The sect owns Clonaid, a company that claims to have produced the first cloned human child.

Vorilhon, known as Rael, was detained for nine hours at Seoul’s Incheon International Airport before being forced to leave. He had arrived on a flight from Toronto, Canada.

“We banned him because his presence here may hurt our national interests or cause social disorder,” an unidentified South Korean ministry official told AFP.

Seventeen-day tour

Vorilhon was in Korea for a 17-day tour, which was scheduled to include lectures on human cloning.

Followers of the Raelian sect believe that cloning is the secret to eternal life.

Vorilhon claims that on the 13 December 1973, he was contacted by a visitor from another planet, and asked to establish an alien embassy on Earth in preparation for their return.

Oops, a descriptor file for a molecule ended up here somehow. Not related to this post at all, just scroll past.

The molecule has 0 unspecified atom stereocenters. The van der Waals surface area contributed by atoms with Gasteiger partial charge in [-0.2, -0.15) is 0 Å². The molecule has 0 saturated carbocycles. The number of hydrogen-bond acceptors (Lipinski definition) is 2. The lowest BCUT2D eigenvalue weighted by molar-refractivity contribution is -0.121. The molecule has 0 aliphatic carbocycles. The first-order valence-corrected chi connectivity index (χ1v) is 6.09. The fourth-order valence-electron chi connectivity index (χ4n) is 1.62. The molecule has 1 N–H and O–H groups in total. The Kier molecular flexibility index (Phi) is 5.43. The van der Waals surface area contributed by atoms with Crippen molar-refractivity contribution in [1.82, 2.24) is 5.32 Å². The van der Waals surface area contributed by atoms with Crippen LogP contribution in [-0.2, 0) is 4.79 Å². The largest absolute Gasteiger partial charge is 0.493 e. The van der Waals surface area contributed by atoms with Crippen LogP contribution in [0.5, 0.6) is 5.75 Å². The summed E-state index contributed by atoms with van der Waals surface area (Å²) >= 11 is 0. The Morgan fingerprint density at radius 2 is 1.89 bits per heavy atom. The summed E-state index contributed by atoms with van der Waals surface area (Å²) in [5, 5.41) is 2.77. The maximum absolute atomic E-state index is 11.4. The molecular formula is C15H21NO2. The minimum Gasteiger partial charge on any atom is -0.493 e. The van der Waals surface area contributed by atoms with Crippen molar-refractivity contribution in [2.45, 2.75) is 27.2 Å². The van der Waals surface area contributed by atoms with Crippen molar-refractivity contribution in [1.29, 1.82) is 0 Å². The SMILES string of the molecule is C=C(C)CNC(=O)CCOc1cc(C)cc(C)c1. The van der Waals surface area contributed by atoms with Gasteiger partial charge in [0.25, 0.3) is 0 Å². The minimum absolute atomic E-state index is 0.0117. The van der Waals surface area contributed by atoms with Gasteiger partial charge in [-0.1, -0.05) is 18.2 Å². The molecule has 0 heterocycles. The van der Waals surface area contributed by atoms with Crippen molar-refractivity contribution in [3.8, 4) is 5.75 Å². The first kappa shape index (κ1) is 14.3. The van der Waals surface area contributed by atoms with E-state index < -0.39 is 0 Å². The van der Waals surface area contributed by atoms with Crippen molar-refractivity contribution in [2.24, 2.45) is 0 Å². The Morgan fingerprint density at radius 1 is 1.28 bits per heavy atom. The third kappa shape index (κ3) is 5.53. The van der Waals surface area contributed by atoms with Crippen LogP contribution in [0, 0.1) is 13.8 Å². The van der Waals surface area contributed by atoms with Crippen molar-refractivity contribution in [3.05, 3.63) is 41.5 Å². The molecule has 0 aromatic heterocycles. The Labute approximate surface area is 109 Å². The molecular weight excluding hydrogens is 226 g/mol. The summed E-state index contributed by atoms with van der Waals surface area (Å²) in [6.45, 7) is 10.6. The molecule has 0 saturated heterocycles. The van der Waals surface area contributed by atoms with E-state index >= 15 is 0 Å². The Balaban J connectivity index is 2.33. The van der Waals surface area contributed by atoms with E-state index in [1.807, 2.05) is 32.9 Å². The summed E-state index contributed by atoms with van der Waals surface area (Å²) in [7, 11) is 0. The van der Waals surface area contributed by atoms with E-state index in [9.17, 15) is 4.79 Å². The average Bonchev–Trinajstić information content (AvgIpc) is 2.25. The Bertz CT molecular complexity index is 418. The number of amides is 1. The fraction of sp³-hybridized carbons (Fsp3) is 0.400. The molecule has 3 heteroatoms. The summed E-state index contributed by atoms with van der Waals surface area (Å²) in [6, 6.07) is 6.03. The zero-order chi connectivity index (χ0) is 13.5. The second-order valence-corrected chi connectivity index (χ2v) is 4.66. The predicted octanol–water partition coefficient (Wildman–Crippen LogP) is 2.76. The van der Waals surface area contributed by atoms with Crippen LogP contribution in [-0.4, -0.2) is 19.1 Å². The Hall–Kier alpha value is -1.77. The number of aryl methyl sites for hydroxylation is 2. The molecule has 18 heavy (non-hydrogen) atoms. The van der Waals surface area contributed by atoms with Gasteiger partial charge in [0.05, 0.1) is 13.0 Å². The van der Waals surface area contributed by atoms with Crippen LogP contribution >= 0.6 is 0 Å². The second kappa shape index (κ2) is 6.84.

Clonaid has a subsidiary in South Korea, and the Las Vegas-based company has said in the past that South Korean women have been the host mothers to cloned children.

As no scientists have been able to assess or examine a human clone, the Raelian claim that they have successfully produced one is accepted as very unlikely.

There are some 60,000 Raelian followers worldwide, the sect’s website claims.